Soft computing data-driven techniques are used for the modeling of oxygen aeration efficiency (OAE) at barrages, spillways, gabion spillways, Parshall flumes, and Montana flumes. They are frequently used due to their accessibility, in-built intelligence, and reliability; besides, they reduce scale effect and avert and avoid model fabrication. So many soft computing techniques have been applied in different domains of water resources and hydraulic engineering. Recently, researchers have shown their interest in using machine learning techniques for predicting the aeration efficiency of gabion weirs with steps and without steps (Luxmi et al. 2022; Verma et al. 2022). Baylar et al. (2011) studied on the prediction of oxygen transfer efficiency in aeration at stepped cascades by using genetic expression programming (GEP) modeling, while Luxmi et al. (2022) used gabion weirs where artificial neural network (ANN), Gaussian process regression (GPR), and adaptive neuro-fuzzy inference system (ANFIS) with triangular, trapezoidal, Gaussian, and G-bell membership functions (MFs) used for the estimation of oxygenation, but Verma et al. (2022) used stepped gabion weir where oxygen estimation was carried out using ANN and random forest (RF). Modeling and experimental investigation of aeration efficiency at labyrinth weir were carried out by Singh et al. (2021). To stimulate the oxygen transfer abilities to plunge jets by utilizing basic flow patterns or flow characteristics and forecast the volume of oxygen transfer coefficient by using modeling techniques such as ANN, adaptive neuro-fuzzy interface system, multivariate adaptive regression splines, multivariate nonlinear regression (MVNLR), and generalized regression neural network (GRNN) were carried out by Kumar et al. (2021, 2022).

In the field of scouring, soft computing models were used for the prediction of the scour depth around non-uniformly spaced piles groups by using GPR, RF, and M5 Tree models (Ahmadianfar et al. 2021). The assessment of stochastic models for predicting the depth of pipeline scour caused by waves by using the total improvement index was used to compare the performance of the established stochastic models and the genetic programming (GP) method to results achieved using deterministic techniques (Sharafati et al. 2018). Besides predicting the depth of scouring at the downstream sluice gate, ANFIS-PSO was used by Sharafati et al. (2020b). Modeling of high strength concrete beam for the prediction of shear strength (SS) by the advanced computer aid model of ANFIS, genetic algorithm (GA), differential evolution (DE), ant colony optimizer (ACO), and particle swarm optimization (PSO) attained the best prediction accuracy (Sharafati et al. 2020a).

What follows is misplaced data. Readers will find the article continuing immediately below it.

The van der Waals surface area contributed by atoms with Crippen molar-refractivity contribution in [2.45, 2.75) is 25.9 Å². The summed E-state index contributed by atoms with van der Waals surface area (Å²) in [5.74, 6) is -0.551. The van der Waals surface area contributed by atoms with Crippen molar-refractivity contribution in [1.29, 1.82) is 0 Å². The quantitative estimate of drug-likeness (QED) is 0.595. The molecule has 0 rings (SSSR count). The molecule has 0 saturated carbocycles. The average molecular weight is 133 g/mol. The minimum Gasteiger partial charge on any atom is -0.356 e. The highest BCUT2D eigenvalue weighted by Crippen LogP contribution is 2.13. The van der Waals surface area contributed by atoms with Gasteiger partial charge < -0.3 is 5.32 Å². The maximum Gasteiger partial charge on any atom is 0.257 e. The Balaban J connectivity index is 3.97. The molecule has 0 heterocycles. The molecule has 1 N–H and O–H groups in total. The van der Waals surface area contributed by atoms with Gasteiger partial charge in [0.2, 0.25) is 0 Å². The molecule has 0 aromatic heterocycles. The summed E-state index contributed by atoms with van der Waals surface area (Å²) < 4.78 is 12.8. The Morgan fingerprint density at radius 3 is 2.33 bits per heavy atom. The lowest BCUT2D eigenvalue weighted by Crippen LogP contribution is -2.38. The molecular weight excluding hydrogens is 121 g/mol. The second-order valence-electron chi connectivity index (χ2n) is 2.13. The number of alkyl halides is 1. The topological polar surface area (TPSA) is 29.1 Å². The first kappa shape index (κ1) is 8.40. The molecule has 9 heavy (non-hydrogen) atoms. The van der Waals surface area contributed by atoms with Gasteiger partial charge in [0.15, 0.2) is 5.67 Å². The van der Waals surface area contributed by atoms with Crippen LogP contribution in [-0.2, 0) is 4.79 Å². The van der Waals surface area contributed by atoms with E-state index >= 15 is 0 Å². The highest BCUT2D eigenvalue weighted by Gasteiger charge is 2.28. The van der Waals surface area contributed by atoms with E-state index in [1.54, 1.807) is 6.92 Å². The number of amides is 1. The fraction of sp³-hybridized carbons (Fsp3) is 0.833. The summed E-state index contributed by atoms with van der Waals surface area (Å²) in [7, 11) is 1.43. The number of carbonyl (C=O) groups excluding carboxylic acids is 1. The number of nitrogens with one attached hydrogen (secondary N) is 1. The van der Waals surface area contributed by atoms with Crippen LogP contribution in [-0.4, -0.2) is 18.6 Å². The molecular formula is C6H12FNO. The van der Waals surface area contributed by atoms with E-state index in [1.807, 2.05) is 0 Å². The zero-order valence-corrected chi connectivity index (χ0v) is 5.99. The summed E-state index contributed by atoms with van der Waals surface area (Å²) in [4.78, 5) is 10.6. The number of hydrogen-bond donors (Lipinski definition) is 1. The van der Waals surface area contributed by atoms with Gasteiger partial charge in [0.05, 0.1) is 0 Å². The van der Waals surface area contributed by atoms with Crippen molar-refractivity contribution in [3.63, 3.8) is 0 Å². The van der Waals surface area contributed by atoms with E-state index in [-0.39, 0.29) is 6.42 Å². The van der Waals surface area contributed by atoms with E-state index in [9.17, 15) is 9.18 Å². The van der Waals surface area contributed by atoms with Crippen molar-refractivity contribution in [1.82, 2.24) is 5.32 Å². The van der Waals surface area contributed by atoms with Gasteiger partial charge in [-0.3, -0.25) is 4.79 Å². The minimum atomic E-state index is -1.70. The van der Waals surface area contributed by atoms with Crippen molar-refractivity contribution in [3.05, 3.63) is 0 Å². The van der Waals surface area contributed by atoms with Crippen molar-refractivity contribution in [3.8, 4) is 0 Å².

Aeration on spillways is a crucial characteristic related to the strong flow turbulence, free-surface turbulent interactions, and air entrainment. For the drinking water treatment, cascade aeration (stepped spillway-like structure) can be used to reduce the chlorine content, objectionable taste, and odors. Re-oxygenation cascades were also built downstream of spillways along rivers and canals.

Being porous, organic and dissolved materials can pass through gabion spillways unlike their impervious counterparts, so owing to the least negative impact, gabion spillways are preferred over rigid spillways. Further, gabion spillways have the edge over rigid spillways on account of flexibility, stability, and eco-friendly nature since it permits aquatic life, especially fishes and other small water animals.

The main objective of this current paper was to compare the performance of three soft computing models on the basis of statistical metrics such as the coefficient of correlation (CC), root mean square error (RMSE), mean square error (MSE), and mean absolute error (MAE). Besides, classical equations, namely multivariate linear regression (MVLR) and MVNLR, including previous studies, were also employed in predicting the oxygen aeration efficiency (OAE20) of the gabion spillways. The uniqueness and scope of the work have numerous aspects as the current work summarizes the OAE20 by performing the laboratory tests with varying various parameters, including discharge per unit width of the gabion spillway, drop height, gabion spillway means size particle, and porosity. Thereafter, the OAE20 was computed and compared with soft computing models, namely, ANFIS, deep neural network (DNN), and backpropagation neural network (BPNN). Sensitivity analysis was also done to get the relative impact of input parameters on the outcomes of the OAE20.